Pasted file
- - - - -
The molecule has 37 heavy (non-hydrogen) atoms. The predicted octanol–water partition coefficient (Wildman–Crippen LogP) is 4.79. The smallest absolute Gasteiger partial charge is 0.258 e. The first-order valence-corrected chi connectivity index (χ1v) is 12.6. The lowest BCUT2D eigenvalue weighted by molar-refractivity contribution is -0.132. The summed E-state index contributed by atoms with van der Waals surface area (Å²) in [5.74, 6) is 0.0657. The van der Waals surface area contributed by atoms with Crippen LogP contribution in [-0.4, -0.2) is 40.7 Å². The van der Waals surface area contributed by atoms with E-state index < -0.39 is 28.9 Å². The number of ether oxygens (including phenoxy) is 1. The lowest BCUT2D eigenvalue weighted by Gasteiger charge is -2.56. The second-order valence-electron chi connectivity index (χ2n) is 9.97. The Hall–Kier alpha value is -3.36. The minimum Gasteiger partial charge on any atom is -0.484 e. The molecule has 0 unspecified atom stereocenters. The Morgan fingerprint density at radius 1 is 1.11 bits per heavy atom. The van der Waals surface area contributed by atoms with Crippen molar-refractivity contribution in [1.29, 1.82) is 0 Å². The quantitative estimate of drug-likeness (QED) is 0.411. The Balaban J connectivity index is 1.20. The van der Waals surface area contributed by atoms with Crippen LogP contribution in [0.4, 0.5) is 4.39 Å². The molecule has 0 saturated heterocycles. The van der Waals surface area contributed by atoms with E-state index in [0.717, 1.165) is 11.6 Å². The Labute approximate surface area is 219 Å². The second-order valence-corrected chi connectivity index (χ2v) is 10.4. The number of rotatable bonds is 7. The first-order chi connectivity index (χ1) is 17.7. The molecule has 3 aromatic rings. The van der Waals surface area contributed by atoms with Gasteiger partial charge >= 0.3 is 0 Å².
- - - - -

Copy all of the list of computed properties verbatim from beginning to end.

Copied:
The molecule has 37 heavy (non-hydrogen) atoms. The predicted octanol–water partition coefficient (Wildman–Crippen LogP) is 4.79. The smallest absolute Gasteiger partial charge is 0.258 e. The first-order valence-corrected chi connectivity index (χ1v) is 12.6. The lowest BCUT2D eigenvalue weighted by molar-refractivity contribution is -0.132. The summed E-state index contributed by atoms with van der Waals surface area (Å²) in [5.74, 6) is 0.0657. The van der Waals surface area contributed by atoms with Crippen LogP contribution in [-0.4, -0.2) is 40.7 Å². The van der Waals surface area contributed by atoms with E-state index < -0.39 is 28.9 Å². The number of ether oxygens (including phenoxy) is 1. The lowest BCUT2D eigenvalue weighted by Gasteiger charge is -2.56. The second-order valence-electron chi connectivity index (χ2n) is 9.97. The Hall–Kier alpha value is -3.36. The minimum Gasteiger partial charge on any atom is -0.484 e. The molecule has 0 unspecified atom stereocenters. The Morgan fingerprint density at radius 1 is 1.11 bits per heavy atom. The van der Waals surface area contributed by atoms with Crippen molar-refractivity contribution in [1.29, 1.82) is 0 Å². The quantitative estimate of drug-likeness (QED) is 0.411. The Balaban J connectivity index is 1.20. The van der Waals surface area contributed by atoms with Crippen LogP contribution in [0.4, 0.5) is 4.39 Å². The molecule has 0 saturated heterocycles. The van der Waals surface area contributed by atoms with E-state index in [0.717, 1.165) is 11.6 Å². The Labute approximate surface area is 219 Å². The second-order valence-corrected chi connectivity index (χ2v) is 10.4. The number of rotatable bonds is 7. The first-order chi connectivity index (χ1) is 17.7. The molecule has 3 aromatic rings. The van der Waals surface area contributed by atoms with Gasteiger partial charge >= 0.3 is 0 Å².